That fhall be up at heaven and enter there
Ere the fun rife: prayers from preferved fouls,
From fafting maids whofe minds are dedicate

The Power of virtuous Beauty.
Ifab. Save your honour!

[Exit Ifab. Ang. From thee; even from thy virtue!What's this? What's this? Is this her fault, or

mine ?

The tempter, or the tempted,who fins most ? ha!
Not the; nor doth fhe tempt; but it is I,
That, lying by the violet, in the fun,
Do, as the carrion does, not as the flow'r,
Corrupt with virtuous feafon. Can it be,
That modefty may more betray our fenfe
Than woman's lightnefs? Having wafte ground
Shall we defire to rate the fanctuary, [enough,
And pitch our evils there? Oh, fic, fie, fie!
What doit thou, or what art thou, Angelo?
Doit thou defire her foully, for thofe things
That make her good Oh, let her brother live:
Thieves for their robbery have authority,
When judges fical themiclves. What! do I love
That I defire to hear her fpeak again,
And feat upon her eyes? What is 't I dream on?
[her,
Ch cunning enemy, that, to catch a faint,
With faints doft bait thy hook! Moft dangerous
Is that temptation, that does goad us on
Fo fin in loving virtue: ne'er could the ftrumpet,
With all her double vigour, art and nature,
Once ftir my temper: but this virtuous maid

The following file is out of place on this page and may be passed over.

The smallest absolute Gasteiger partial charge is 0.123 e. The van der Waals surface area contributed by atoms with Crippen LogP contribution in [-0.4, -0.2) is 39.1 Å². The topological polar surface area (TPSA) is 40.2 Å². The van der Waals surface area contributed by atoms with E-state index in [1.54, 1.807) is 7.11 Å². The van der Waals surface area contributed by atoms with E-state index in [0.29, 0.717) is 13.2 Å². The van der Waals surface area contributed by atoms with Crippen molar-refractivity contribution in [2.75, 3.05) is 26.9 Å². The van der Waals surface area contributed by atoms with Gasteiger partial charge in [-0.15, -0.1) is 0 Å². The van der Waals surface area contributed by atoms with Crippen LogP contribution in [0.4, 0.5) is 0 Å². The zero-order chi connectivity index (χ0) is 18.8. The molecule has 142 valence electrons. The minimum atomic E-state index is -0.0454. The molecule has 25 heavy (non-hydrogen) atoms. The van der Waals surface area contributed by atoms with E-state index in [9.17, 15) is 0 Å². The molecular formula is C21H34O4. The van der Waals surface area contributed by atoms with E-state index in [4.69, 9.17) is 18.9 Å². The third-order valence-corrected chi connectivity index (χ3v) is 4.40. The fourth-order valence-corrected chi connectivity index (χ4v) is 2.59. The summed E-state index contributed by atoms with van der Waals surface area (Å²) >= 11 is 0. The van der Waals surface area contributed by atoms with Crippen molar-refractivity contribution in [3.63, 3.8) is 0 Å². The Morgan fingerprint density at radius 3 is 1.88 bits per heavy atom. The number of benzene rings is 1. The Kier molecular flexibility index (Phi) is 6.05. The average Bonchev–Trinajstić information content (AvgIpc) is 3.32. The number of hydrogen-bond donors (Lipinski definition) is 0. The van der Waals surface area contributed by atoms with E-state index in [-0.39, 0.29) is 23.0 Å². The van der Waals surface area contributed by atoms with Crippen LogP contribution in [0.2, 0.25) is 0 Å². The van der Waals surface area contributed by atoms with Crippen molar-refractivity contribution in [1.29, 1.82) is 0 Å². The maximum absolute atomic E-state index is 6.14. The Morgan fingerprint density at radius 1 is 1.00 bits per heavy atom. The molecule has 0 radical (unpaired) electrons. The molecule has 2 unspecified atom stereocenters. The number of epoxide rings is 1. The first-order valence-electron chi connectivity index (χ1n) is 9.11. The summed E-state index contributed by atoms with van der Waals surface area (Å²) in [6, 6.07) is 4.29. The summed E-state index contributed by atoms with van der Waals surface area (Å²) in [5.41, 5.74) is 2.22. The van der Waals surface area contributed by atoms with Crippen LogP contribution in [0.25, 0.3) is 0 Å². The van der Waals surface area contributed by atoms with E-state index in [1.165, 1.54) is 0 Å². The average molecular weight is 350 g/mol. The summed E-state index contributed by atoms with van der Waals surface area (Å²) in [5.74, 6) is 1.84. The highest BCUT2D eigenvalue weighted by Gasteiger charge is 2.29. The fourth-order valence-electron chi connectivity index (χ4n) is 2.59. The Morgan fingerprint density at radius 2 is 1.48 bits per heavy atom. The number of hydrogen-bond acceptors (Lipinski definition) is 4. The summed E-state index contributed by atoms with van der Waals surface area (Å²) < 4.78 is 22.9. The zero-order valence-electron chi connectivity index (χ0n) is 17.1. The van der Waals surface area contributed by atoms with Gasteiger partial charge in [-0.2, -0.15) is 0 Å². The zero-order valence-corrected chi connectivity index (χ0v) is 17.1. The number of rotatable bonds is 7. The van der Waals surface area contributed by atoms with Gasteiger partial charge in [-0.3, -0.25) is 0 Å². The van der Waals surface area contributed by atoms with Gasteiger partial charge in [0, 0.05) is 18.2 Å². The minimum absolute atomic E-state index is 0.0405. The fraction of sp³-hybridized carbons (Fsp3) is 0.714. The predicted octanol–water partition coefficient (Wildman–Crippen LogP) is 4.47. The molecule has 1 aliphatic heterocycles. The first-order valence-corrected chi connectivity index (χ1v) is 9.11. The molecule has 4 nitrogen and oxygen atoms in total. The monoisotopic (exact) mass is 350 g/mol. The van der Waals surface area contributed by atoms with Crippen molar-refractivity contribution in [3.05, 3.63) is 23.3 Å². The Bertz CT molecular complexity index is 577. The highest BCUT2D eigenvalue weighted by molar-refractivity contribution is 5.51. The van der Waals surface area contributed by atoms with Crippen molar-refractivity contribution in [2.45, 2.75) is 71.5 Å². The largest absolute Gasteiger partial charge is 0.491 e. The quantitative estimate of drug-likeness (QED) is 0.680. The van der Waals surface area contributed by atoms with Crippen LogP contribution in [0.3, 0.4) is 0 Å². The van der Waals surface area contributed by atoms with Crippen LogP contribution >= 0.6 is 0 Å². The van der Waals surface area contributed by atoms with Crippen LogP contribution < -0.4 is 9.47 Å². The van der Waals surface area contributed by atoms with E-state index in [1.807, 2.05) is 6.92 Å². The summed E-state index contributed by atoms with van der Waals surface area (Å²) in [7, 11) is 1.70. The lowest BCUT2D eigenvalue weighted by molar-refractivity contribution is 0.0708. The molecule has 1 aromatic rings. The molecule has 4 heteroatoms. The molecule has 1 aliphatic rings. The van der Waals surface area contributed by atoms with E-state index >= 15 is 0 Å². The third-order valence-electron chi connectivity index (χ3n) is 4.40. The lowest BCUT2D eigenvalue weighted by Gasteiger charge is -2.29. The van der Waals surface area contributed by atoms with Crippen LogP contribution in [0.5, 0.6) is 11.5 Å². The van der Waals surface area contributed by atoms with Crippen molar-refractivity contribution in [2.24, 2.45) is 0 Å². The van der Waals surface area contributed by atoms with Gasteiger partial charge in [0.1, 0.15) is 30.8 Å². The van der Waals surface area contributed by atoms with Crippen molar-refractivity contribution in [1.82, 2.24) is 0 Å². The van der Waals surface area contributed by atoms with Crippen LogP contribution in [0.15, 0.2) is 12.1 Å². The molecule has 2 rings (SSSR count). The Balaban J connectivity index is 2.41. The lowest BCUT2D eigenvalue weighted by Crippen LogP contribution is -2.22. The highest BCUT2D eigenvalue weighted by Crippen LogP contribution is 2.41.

Subdues me quite.-

True Repentance.

Dake. Repent you, fair one,of the fin you carry?
Ful. I do; and bear the fhame moft patiently.
Duke. I'll teach you how you thail arraign
your confcience,

And try your penitence, if it be found,
Or hollowly put on.

Jul. I'll gladly learn.

Duke Love you the man that wrong'd you? Jul. Yes, as I love the woman that wrong'd him. Duke. So then, it feems, your moft offenceful act Was mutually committed?

Jul. Mutually.

[his.

Duke. Then was your fin of heavier kind than
Jul. I do confefs it, and repent it, father.
Duke. 'Tis meet fo, daughter: but-left you
do repent

As that the fin hath brought you to this fhame,
Which forrow is always to ourfelves, not Heaven;
Showing we would not fpare Heaven, as we love it,
But as we ftand in fear-
Jul.

Jul. I do repent me as it is an evil; And take the fhame with joy. Duke. There rest.

Love in a grave, fevere Governor. When I would pray and think, I think and pray To fev'ral fubjects: Heaven hath my empty words; Whilft my invention, hearing not my tongue, Anchors on Ifabel. Heav'n's in my mouth, As if I did but only chew his name; And in my heart the ftrong and fwelling evil Of my conception: the ftate, whereon I ftudied, Is like a good thing, being often read, Grown fear'd and tedious; yea, my gravity, Wherein (let no man hear me) I take pride, Could I, with boot, change for an idle plume Which the air beats for vain. O place! O form! How often doft thou with thy cafe, thy habit, Wrench awe from fools, and tie the wifer fouls To thy falfe fecming! Blood, thou still art blood Let 's write good angel on the devil's horn;'Tis not the devil's creit.